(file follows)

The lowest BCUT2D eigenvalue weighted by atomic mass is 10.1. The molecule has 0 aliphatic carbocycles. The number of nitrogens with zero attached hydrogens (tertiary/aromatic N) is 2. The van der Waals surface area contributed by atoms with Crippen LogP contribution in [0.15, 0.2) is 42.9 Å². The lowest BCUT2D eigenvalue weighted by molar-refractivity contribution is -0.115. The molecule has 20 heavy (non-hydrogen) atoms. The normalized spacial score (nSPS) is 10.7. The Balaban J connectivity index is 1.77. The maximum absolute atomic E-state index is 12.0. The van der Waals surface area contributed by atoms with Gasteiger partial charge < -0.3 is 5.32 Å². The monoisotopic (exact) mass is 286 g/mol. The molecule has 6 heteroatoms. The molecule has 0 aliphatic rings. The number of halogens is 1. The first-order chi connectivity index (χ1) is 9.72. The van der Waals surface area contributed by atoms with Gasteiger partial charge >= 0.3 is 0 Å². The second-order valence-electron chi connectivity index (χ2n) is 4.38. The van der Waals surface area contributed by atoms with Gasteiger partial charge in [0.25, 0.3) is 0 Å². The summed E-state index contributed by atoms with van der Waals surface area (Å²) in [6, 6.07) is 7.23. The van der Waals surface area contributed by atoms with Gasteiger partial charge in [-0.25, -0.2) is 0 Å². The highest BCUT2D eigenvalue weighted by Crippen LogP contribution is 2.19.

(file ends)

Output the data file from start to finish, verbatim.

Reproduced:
The lowest BCUT2D eigenvalue weighted by atomic mass is 10.1. The molecule has 0 aliphatic carbocycles. The number of nitrogens with zero attached hydrogens (tertiary/aromatic N) is 2. The van der Waals surface area contributed by atoms with Crippen LogP contribution in [0.15, 0.2) is 42.9 Å². The lowest BCUT2D eigenvalue weighted by molar-refractivity contribution is -0.115. The molecule has 20 heavy (non-hydrogen) atoms. The normalized spacial score (nSPS) is 10.7. The Balaban J connectivity index is 1.77. The maximum absolute atomic E-state index is 12.0. The van der Waals surface area contributed by atoms with Gasteiger partial charge < -0.3 is 5.32 Å². The monoisotopic (exact) mass is 286 g/mol. The molecule has 6 heteroatoms. The molecule has 0 aliphatic rings. The number of halogens is 1. The first-order chi connectivity index (χ1) is 9.72. The van der Waals surface area contributed by atoms with Gasteiger partial charge >= 0.3 is 0 Å². The second-order valence-electron chi connectivity index (χ2n) is 4.38. The van der Waals surface area contributed by atoms with Gasteiger partial charge in [0.25, 0.3) is 0 Å². The summed E-state index contributed by atoms with van der Waals surface area (Å²) in [6, 6.07) is 7.23. The van der Waals surface area contributed by atoms with Gasteiger partial charge in [-0.25, -0.2) is 0 Å². The highest BCUT2D eigenvalue weighted by Crippen LogP contribution is 2.19.